06 Jan 2010:
Mountaintop Mining Project
Will Proceed Under Obama EPA Plan
A major mountaintop removal mining project in West Virginia will proceed in slightly scaled-back form under a compromise worked out between the Obama administration and the Patriot Coal company
. Under the plan, the company has agreed to reduce the number of miles of stream buried under mining debris from six to three at the so-called Hobet 45 mine, and to take “avoidance and minimization measures” to reduce stream pollution. The decision angered environmental groups, which accused the Obama administration of retreating from its pledge to crack down on mountaintop mining, the highly destructive practice in which mining companies blast off the tops of mountains to get at the coal seams below. To date, roughly 2,000 miles of Appalachian streams have been buried under mining debris
and hundreds of square miles of forest have been destroyed. The Obama administration is reviewing dozens of mountaintop removal projects, most of which, according to environmental groups, should be canceled because they violate the Clean Water Act. The U.S. Environmental Protection Agency said it allowed the Hobet 45 project to proceed after Patriot agreed to soften the mine’s environmental impact. The 600-acre mine is one of the few in Appalachia where members of the United Mine Workers will be employed, and union officials and the state’s senior U.S. senator, Robert C. Byrd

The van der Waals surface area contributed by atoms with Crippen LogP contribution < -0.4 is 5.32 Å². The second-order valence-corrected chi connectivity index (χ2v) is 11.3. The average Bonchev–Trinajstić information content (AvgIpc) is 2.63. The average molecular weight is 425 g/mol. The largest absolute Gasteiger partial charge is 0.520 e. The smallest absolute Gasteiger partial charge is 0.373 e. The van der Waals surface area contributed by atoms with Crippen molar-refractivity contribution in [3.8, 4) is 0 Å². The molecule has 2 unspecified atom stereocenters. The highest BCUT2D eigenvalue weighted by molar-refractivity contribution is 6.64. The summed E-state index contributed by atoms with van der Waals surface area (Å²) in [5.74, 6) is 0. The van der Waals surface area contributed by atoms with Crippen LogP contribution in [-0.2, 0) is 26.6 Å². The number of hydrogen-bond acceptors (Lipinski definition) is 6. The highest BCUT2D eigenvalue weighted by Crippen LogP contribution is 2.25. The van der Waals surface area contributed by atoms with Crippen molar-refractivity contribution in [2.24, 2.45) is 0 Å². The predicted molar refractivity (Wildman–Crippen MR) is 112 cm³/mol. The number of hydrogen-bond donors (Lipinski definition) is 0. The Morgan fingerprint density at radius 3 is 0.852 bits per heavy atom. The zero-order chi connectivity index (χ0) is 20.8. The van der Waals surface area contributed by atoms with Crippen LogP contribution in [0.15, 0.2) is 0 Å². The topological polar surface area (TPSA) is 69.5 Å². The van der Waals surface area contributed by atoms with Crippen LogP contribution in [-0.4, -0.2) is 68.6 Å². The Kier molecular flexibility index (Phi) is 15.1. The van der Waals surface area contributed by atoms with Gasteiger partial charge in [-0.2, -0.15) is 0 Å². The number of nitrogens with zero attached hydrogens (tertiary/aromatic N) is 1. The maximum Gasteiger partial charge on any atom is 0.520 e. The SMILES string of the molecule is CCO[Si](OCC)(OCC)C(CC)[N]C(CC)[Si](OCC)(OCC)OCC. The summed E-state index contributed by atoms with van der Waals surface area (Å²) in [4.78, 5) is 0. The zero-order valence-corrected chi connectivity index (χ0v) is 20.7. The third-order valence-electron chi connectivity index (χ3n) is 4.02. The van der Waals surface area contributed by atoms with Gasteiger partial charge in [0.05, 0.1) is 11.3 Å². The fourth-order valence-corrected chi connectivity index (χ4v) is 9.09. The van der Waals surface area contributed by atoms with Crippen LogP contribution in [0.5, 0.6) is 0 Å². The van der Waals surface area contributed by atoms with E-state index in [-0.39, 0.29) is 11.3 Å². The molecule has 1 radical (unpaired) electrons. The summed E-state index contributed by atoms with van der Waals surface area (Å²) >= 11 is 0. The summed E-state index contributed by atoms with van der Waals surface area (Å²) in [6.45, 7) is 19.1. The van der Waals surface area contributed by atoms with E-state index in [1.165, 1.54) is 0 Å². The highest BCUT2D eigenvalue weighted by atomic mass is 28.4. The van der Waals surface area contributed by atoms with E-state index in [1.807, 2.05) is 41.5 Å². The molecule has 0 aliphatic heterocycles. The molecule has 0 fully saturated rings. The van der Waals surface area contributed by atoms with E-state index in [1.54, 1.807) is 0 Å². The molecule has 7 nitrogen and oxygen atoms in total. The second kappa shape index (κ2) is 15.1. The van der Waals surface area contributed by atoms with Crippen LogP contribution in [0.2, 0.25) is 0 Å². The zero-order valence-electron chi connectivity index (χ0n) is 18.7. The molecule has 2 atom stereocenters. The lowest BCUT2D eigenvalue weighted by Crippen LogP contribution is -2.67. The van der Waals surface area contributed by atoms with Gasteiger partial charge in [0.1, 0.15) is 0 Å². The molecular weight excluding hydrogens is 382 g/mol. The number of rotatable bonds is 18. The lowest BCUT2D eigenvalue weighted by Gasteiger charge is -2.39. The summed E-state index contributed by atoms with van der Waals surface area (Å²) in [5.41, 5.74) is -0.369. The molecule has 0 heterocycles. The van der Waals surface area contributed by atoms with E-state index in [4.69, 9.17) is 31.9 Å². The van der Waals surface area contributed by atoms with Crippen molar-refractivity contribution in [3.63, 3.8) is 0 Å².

, praised the compromise agreement. Watch an e360 video on mountaintop mining
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